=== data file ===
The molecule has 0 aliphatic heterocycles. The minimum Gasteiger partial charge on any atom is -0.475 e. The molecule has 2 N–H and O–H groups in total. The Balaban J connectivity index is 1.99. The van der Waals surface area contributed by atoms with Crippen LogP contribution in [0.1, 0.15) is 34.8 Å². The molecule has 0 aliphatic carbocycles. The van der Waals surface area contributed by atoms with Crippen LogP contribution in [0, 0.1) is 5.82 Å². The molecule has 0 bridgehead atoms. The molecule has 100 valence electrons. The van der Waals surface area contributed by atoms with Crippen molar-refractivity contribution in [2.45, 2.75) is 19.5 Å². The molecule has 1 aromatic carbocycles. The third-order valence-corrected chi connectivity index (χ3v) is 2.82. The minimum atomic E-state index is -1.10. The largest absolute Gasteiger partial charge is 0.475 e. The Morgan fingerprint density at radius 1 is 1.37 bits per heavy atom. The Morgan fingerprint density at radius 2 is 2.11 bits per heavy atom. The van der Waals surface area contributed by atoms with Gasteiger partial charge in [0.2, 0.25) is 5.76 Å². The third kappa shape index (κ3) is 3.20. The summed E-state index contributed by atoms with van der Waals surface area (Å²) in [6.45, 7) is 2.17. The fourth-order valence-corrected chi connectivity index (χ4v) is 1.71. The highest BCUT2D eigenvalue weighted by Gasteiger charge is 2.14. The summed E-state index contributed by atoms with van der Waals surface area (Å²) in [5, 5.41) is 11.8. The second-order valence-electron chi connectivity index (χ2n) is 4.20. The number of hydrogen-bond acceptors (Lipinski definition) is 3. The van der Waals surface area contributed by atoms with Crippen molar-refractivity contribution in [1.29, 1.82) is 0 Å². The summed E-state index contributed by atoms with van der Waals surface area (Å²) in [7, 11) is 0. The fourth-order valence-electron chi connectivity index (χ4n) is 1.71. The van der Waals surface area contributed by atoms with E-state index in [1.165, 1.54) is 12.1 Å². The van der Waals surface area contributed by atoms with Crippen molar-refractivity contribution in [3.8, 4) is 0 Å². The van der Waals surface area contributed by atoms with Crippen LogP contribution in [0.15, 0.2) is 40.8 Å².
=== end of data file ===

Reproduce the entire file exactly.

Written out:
The molecule has 0 aliphatic heterocycles. The minimum Gasteiger partial charge on any atom is -0.475 e. The molecule has 2 N–H and O–H groups in total. The Balaban J connectivity index is 1.99. The van der Waals surface area contributed by atoms with Crippen LogP contribution in [0.1, 0.15) is 34.8 Å². The molecule has 0 aliphatic carbocycles. The van der Waals surface area contributed by atoms with Crippen LogP contribution in [0, 0.1) is 5.82 Å². The molecule has 0 bridgehead atoms. The molecule has 100 valence electrons. The van der Waals surface area contributed by atoms with Crippen molar-refractivity contribution in [2.45, 2.75) is 19.5 Å². The molecule has 1 aromatic carbocycles. The third-order valence-corrected chi connectivity index (χ3v) is 2.82. The minimum atomic E-state index is -1.10. The largest absolute Gasteiger partial charge is 0.475 e. The Morgan fingerprint density at radius 1 is 1.37 bits per heavy atom. The Morgan fingerprint density at radius 2 is 2.11 bits per heavy atom. The van der Waals surface area contributed by atoms with Gasteiger partial charge in [0.2, 0.25) is 5.76 Å². The third kappa shape index (κ3) is 3.20. The summed E-state index contributed by atoms with van der Waals surface area (Å²) in [6.45, 7) is 2.17. The fourth-order valence-corrected chi connectivity index (χ4v) is 1.71. The highest BCUT2D eigenvalue weighted by Gasteiger charge is 2.14. The summed E-state index contributed by atoms with van der Waals surface area (Å²) in [5, 5.41) is 11.8. The second-order valence-electron chi connectivity index (χ2n) is 4.20. The number of hydrogen-bond acceptors (Lipinski definition) is 3. The van der Waals surface area contributed by atoms with Crippen molar-refractivity contribution in [1.29, 1.82) is 0 Å². The summed E-state index contributed by atoms with van der Waals surface area (Å²) in [7, 11) is 0. The fourth-order valence-electron chi connectivity index (χ4n) is 1.71. The van der Waals surface area contributed by atoms with E-state index in [1.165, 1.54) is 12.1 Å². The van der Waals surface area contributed by atoms with Crippen molar-refractivity contribution in [3.8, 4) is 0 Å². The van der Waals surface area contributed by atoms with Crippen LogP contribution in [0.15, 0.2) is 40.8 Å².